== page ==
Congressman Anthony Brindisi, D-22, Utica, opposed the latest COVID relief bill passed in the Democrat-controlled House Thursday, joining 17 party members who said it was just for show. The measure passed Thursday, 214-207, and contains $2.2 trillion in spending, according to The Washington Post. Speaker Nancy Pelosi and Treasury Secretary Steve Mnuchin continued to negotiate an agreement on Friday.
Brindisi announced he opposed it.
“You sent me to Washington to deliver on a bipartisan agenda,” Brindisi said in a statement issued Friday. “This latest relief package might make some in my party feel good but it won’t actually do good, in part because it totally lacked Republican input. As someone who knows what it takes to get President Trump to sign legislation, my vote urges both sides to stop the dithering and to focus on real relief for people and small businesses. That’s the plan I presented with other colleagues across the aisle. And with gridlock in the Senate, thanks to the same Washington playbook and Mitch McConnell—who is no friend to our area--Congress is broken. Simply put, we need to unite not divide. That’s what I’ll keep fighting for, and I’m confident most people agree”
His rematch opponent, New Hartford Republican and former Congresswoman Claudia Tenney, issued a statement saying Brindisi returned to his district empty-handed.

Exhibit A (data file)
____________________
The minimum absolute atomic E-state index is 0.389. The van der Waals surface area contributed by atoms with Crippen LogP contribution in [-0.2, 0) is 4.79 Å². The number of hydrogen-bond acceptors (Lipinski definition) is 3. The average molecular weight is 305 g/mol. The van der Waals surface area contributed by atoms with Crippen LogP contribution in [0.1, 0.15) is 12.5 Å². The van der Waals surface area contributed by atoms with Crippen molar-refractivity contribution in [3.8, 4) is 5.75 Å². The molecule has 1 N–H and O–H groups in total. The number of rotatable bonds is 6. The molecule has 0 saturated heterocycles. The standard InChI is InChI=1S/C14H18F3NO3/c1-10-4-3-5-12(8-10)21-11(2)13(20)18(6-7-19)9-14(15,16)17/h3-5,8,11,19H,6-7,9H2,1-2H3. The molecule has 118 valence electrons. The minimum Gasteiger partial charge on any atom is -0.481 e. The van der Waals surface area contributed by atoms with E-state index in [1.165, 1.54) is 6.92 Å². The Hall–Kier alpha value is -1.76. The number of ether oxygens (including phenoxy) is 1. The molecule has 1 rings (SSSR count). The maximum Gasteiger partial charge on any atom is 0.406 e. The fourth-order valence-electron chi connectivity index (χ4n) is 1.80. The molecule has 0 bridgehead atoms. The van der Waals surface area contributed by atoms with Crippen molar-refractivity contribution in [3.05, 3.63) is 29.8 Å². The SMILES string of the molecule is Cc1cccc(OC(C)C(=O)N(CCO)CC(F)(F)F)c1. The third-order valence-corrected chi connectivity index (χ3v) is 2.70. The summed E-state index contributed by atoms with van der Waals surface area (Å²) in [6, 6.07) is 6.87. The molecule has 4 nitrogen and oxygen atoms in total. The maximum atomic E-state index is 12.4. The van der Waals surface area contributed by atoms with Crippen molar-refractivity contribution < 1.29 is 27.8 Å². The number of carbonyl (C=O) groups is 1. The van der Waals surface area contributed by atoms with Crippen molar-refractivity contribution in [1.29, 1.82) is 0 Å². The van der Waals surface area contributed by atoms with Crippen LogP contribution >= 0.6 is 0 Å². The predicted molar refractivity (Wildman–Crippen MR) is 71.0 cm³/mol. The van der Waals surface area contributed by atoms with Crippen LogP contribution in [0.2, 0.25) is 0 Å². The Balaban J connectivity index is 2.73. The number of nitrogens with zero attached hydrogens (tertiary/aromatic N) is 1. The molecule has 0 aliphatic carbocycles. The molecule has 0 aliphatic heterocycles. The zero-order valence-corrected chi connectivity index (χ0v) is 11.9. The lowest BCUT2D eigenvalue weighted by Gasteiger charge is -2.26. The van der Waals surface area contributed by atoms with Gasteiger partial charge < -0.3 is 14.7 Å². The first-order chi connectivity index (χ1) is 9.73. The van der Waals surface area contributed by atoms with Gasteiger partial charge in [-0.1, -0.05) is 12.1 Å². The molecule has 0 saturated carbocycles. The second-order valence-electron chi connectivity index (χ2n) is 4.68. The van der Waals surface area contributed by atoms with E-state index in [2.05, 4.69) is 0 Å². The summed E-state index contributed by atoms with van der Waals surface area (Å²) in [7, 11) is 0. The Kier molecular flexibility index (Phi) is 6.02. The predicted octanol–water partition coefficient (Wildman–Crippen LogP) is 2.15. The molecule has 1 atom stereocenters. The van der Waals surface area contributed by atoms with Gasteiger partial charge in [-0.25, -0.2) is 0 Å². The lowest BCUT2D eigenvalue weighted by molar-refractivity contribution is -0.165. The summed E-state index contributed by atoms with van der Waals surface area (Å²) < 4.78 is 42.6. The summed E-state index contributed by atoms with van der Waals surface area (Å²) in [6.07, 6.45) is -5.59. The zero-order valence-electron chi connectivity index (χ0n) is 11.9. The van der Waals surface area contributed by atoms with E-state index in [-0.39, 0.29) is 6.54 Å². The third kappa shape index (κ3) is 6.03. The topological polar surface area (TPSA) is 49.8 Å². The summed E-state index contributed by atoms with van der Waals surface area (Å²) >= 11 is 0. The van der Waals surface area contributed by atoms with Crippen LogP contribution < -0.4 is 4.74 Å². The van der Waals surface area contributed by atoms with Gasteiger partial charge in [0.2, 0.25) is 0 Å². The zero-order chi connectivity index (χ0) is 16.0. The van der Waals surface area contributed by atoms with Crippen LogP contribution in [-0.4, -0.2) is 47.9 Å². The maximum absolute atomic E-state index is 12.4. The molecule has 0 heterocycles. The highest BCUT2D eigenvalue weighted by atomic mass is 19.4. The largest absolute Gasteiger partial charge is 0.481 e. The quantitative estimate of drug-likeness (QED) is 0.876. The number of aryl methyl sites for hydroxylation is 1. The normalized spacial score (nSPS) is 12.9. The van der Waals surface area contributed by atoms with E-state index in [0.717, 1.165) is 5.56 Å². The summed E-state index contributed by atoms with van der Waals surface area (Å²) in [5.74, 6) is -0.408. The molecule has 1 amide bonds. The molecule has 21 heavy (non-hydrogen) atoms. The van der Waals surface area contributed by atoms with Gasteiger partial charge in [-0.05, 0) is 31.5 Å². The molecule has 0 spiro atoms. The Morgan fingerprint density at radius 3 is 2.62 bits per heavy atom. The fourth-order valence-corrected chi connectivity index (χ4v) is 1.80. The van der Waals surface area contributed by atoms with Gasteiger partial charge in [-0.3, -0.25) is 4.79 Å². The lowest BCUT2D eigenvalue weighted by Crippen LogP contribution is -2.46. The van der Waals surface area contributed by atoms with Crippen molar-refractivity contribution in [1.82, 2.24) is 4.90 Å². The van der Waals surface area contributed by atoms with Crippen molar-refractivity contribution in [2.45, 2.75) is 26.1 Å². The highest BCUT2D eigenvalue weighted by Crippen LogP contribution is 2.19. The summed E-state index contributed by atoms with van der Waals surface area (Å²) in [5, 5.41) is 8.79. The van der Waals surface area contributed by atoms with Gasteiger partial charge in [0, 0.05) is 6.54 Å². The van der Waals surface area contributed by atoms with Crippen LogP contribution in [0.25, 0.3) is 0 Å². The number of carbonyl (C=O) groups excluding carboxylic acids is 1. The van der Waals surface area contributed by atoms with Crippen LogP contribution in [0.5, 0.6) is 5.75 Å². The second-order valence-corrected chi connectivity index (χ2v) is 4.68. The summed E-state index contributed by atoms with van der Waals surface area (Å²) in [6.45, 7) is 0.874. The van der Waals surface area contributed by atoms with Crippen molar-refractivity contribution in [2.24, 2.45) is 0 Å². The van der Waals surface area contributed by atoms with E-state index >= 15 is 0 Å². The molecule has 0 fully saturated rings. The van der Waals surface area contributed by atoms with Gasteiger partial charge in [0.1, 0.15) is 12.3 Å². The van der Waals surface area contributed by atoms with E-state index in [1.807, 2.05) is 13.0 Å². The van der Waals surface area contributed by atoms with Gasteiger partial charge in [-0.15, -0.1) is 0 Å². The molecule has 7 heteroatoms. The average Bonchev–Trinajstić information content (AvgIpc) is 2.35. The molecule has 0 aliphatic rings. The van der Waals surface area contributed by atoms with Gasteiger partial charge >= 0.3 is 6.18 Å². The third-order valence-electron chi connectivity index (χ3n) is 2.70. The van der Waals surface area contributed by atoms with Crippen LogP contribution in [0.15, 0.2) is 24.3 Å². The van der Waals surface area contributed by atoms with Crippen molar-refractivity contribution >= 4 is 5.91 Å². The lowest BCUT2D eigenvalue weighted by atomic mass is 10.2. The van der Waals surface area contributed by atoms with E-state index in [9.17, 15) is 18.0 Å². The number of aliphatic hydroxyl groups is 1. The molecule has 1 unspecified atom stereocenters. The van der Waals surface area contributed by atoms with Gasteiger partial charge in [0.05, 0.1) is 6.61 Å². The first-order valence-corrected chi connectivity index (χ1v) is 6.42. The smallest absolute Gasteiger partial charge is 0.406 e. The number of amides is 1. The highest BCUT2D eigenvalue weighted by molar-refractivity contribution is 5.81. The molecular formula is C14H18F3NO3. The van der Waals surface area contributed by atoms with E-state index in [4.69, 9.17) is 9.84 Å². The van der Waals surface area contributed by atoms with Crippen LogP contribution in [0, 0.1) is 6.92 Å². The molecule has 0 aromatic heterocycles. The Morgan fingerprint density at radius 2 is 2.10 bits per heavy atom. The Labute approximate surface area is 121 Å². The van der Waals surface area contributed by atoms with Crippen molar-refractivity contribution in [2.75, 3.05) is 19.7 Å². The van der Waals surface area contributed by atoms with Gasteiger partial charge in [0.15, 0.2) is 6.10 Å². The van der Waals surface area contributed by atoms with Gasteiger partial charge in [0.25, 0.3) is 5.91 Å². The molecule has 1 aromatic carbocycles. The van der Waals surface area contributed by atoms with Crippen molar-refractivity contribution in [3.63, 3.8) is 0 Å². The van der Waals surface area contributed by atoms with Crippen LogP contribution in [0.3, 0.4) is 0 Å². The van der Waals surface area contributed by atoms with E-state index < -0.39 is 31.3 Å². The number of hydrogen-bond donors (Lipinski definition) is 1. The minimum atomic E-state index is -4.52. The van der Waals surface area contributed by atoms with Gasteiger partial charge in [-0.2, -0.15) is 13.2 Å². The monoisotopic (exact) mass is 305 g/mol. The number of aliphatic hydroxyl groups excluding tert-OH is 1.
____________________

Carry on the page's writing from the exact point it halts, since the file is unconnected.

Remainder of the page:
“Brindisi did nothing to get the second round of vital COVID relief delivered for middle-class families, suffering workers, and struggling small businesses,” Tenney said. “Brindisi is part of the most dysfunctional, least productive Congress in history and voted to defund our police, release violent criminals, and hand out $1,200 stimulus checks to illegal immigrants. Brindisi and his left-wing priorities are the problem, not the solution for Upstate New York.”
best bipartisan, gets
Congressman Anthony Brindisi, a Democrat seeking re-election in a district where his party is outnumbered in registration 171,000 to 144,000, is being recognized as the highest ranking elected official in Congress for his efforts to promote bipartisanship and common ground in divided government according to a national group called the Common Ground Committee.
The group says its Common Ground Scorecard measures the degree to which U.S. elected officials embody the spirit and practice of someone who seeks points of agreement and solutions on policy issues through listening and productive conversation.
The scorecard does not assess issue positions or ideology.
“We can never hope to solve the numerous issues facing our nation if we don’t put aside partisanship,” said Erik Olsen, co-founder of Common Ground Committee. “Congressman Brindisi’s score shows that, despite all that divides us, there are still champions for common ground solutions in Washington. We hope that other lawmakers will follow his lead.”
Meanwhile, Voices for Non-Opioid Choices awarded Brindisi its annual Voice for Non-Opioid Choices Award for work to stop the opioid epidemic.
Brindisi introduced the bipartisan Non-Opioids Prevent Addiction in the Nation (NOPAIN) Act, which seeks to equalize Medicare payments for non-opioid pain treatments with opioid drugs.
Brindisi and Congressman Ted Budd, R-North Carolina, also introduced a bipartisan resolution officially recognizing addiction as a treatable disease.